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- Turning Off AutoComplete
Re: Turning Off AutoComplete
Lachlan Hunt wrote:
> Zifud wrote:
>> Lachlan Hunt wrote:
>> Yes, but it is not the only way to prevent a user agent from
>> remembering user input. Let's say I add a randomly generated 8
>> character string to my input field names. Your browser won't
>> recognize the field, how will it auto fill it?
> You basing that assumption on the way existing autocomplete features
Should I base them on how future implementations may work, or should
I stick with reality?
There is nothing *preventing* the user agent remembering the
> values except the limitations of the implementations. There is
> certainly nothing in the markup doing so.
? Remembering individual values is only half the problem, it's
automatically associating certain values with particular fields on
individual web sites, like user id, password, etc. that is the
problem. It becomes an absolute no-brainer to hack into someones
bank account if the fields are filled in for you!
And if the site chooses to protect itself by preventing such automatic
field filling, who are you to say they can't?
>>> However, *what right do you have to take over my system and
>>> decide when I want to let my browser remember my passwords and other
>>> form values*???
>> Rights? What is this, life and death?
> No, it's not life and death, it's about the right to make choices
> yourself, without anyone else interfering.
But you choose to dictate to site authors the features they can and
can't use on their site.
>> Get a grip! The page author can defeat any browser attempt at
>> form values - what if they don't use HTML forms at all? Or generate
>> random input names?
>> populate hidden fields before submission?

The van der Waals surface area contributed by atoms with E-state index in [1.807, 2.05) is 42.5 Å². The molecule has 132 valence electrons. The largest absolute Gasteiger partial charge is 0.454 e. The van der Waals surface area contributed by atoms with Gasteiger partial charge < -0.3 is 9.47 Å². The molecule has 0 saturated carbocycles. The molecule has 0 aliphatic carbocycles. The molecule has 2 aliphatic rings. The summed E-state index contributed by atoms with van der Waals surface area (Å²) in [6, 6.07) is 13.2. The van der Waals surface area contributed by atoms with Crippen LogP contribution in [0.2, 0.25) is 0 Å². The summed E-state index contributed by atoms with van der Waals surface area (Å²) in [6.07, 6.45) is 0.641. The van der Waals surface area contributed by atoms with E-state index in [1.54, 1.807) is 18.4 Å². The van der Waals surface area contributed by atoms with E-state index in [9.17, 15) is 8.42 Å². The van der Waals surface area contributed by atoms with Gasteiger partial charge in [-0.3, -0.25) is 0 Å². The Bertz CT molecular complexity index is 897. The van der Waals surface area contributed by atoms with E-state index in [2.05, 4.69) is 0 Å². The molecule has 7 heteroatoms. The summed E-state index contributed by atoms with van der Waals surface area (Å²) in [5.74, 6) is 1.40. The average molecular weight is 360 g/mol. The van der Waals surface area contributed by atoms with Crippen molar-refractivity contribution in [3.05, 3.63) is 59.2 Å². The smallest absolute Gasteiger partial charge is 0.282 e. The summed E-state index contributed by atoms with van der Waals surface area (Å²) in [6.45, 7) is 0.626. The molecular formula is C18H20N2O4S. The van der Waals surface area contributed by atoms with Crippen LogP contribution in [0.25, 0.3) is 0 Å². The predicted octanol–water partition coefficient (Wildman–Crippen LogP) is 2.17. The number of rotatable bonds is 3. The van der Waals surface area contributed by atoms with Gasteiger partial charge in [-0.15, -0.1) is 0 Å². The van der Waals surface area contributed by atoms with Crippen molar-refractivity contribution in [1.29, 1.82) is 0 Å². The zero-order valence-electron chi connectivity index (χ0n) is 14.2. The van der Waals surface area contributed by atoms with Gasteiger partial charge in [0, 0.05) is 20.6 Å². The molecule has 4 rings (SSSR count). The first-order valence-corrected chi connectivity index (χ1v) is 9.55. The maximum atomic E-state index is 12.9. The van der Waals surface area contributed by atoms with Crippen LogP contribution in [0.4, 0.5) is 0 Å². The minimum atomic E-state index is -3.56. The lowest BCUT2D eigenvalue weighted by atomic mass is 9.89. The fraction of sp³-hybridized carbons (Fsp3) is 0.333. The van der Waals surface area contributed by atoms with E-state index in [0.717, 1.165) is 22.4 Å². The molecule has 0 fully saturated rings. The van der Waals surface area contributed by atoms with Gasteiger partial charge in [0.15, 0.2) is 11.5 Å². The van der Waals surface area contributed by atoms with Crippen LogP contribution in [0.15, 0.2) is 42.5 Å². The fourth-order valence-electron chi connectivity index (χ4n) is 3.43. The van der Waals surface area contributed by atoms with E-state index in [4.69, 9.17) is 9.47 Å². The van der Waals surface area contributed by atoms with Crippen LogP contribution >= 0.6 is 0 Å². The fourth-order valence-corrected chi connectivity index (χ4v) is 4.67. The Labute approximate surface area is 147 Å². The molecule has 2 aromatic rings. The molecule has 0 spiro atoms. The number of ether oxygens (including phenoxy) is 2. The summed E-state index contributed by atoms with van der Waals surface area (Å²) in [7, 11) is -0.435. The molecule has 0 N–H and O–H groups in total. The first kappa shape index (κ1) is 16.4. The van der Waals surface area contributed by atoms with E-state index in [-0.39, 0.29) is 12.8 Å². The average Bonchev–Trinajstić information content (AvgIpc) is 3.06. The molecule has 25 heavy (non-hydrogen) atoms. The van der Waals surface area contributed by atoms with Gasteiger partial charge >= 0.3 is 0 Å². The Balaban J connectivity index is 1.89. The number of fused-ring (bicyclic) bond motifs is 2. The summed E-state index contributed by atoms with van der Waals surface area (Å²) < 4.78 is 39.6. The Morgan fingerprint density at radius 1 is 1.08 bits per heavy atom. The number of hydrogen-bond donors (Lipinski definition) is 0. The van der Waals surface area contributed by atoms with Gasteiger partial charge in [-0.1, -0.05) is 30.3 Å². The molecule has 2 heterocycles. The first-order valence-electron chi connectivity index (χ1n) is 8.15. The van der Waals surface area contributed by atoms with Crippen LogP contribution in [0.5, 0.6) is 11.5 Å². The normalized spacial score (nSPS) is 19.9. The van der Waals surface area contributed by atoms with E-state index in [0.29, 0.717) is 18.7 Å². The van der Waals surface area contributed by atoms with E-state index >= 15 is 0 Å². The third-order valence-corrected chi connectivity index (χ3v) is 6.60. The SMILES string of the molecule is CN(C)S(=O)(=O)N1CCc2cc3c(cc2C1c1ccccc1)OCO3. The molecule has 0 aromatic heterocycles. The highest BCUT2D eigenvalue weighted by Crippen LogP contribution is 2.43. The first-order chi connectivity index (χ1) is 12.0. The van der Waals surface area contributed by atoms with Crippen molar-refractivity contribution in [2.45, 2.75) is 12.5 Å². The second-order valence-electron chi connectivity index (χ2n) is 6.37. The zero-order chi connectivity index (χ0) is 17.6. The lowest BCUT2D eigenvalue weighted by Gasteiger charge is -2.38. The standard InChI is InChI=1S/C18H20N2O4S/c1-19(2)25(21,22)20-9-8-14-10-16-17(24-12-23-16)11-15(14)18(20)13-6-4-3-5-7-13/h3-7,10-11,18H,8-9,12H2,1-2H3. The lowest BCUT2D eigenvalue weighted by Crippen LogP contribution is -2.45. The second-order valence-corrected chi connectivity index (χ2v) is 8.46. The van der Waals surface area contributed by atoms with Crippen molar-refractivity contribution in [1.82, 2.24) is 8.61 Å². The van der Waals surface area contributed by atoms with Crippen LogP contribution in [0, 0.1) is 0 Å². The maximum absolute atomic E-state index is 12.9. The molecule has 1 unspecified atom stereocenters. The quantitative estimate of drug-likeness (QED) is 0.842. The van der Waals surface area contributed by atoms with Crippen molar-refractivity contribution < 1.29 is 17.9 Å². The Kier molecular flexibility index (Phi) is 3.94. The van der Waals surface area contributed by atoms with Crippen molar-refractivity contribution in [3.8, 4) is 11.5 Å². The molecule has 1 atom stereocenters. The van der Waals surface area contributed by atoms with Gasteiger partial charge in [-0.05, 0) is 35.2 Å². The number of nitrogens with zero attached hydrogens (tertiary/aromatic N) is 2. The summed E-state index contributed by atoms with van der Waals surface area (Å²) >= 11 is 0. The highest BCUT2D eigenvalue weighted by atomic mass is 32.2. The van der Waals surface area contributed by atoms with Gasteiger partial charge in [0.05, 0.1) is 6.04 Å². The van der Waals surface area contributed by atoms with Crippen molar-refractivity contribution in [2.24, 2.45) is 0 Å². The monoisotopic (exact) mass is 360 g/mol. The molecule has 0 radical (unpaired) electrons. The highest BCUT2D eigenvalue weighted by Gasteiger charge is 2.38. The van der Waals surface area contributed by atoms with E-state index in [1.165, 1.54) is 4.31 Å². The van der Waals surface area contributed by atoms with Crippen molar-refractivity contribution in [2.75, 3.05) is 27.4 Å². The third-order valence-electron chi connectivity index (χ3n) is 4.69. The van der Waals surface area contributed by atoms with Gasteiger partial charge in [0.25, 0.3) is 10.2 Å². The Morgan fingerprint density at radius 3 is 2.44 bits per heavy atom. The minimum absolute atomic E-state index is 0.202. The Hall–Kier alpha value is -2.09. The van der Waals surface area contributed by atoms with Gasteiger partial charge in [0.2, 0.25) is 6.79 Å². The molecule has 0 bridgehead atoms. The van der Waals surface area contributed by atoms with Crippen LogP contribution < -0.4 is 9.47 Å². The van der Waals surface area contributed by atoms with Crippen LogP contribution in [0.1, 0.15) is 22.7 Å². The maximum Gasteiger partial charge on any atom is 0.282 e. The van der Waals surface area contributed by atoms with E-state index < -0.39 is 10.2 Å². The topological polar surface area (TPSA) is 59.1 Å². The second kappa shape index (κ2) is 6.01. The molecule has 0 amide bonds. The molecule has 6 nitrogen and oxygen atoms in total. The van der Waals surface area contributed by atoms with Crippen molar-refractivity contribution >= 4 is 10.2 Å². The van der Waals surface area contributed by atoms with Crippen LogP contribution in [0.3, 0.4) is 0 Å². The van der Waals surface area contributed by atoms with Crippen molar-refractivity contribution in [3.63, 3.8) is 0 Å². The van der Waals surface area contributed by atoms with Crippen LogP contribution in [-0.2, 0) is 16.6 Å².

>> Sorry, autocomplete is a nice add-on, but it is utterly unreliable
>> and certainly not some inalienable 'right'.
> It is the right of the user to make use of the features in their user
And the 'right' of every author to use the features provided by the
specification. Autocomplete (feature or attribute) is not part of
the HTML spec, and it can be easily defeated with perfectly valid
So where does that leave the respective party's 'rights'?
>>> Luckily there are ways for a user to override this attribute in
>>> *some* browsers, though it's not easy and it's something the user
>>> shouldn't even have to do.
>> So now you assume to know the requirements of all users?
> No. If you think that, then you've totally misunderstood the issue. The
> point is that it should be the *user's* choice in the end, not the
> author's, and user's that want to make the choice should be able to do
> so easily.
No, the point is that users have the ability to use auto complete,
authors have the ability to make it useless. I don't see that will
>>> See this recent thread  in the WHAT-WG mailing list that explains
>>> why this attribute cannot be used, why browsers support it, why
>>> authors should not use it, why there is an attempt to standardise it
>>> and, most importantly, *why you must not use this attribute*!
>> That thread contains a rather lop-sided series of comments regarding
>> the support that the WHAT Working Group specification should give to
>> the autocomplete attribute. There is no discussion of any of the
>> points you raise, least of all why it "cannot" or "must not" be used.
> All the points are addressed either directly in the thread or there are
> references to places that contain the explanation. Here's a very brief
> Why browser's support it: